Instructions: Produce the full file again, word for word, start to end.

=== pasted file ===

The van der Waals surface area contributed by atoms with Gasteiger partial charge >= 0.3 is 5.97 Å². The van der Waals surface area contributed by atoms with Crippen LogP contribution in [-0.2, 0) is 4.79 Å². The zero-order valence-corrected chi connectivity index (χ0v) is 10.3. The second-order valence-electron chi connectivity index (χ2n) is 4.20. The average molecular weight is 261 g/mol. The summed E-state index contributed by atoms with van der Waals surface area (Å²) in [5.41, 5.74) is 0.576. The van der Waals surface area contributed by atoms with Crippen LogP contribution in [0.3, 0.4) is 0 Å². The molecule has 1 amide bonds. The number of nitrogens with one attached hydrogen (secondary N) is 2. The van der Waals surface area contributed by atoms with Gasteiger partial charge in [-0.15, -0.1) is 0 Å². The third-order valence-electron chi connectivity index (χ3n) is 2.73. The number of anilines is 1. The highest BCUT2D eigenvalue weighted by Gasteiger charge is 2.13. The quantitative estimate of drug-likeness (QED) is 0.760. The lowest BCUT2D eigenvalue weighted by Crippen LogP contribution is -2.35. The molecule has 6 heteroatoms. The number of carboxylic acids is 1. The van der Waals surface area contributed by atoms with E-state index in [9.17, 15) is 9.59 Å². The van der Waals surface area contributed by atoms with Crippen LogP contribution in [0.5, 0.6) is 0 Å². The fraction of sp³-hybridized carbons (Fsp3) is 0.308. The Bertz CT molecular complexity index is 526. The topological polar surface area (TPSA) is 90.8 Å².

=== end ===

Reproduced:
The van der Waals surface area contributed by atoms with Gasteiger partial charge >= 0.3 is 5.97 Å². The van der Waals surface area contributed by atoms with Crippen LogP contribution in [-0.2, 0) is 4.79 Å². The zero-order valence-corrected chi connectivity index (χ0v) is 10.3. The second-order valence-electron chi connectivity index (χ2n) is 4.20. The average molecular weight is 261 g/mol. The summed E-state index contributed by atoms with van der Waals surface area (Å²) in [5.41, 5.74) is 0.576. The van der Waals surface area contributed by atoms with Crippen LogP contribution in [0.3, 0.4) is 0 Å². The molecule has 1 amide bonds. The number of nitrogens with one attached hydrogen (secondary N) is 2. The van der Waals surface area contributed by atoms with Gasteiger partial charge in [-0.15, -0.1) is 0 Å². The third-order valence-electron chi connectivity index (χ3n) is 2.73. The number of anilines is 1. The highest BCUT2D eigenvalue weighted by Gasteiger charge is 2.13. The quantitative estimate of drug-likeness (QED) is 0.760. The lowest BCUT2D eigenvalue weighted by Crippen LogP contribution is -2.35. The molecule has 6 heteroatoms. The number of carboxylic acids is 1. The van der Waals surface area contributed by atoms with E-state index in [9.17, 15) is 9.59 Å². The van der Waals surface area contributed by atoms with Crippen LogP contribution in [0.5, 0.6) is 0 Å². The fraction of sp³-hybridized carbons (Fsp3) is 0.308. The Bertz CT molecular complexity index is 526. The topological polar surface area (TPSA) is 90.8 Å².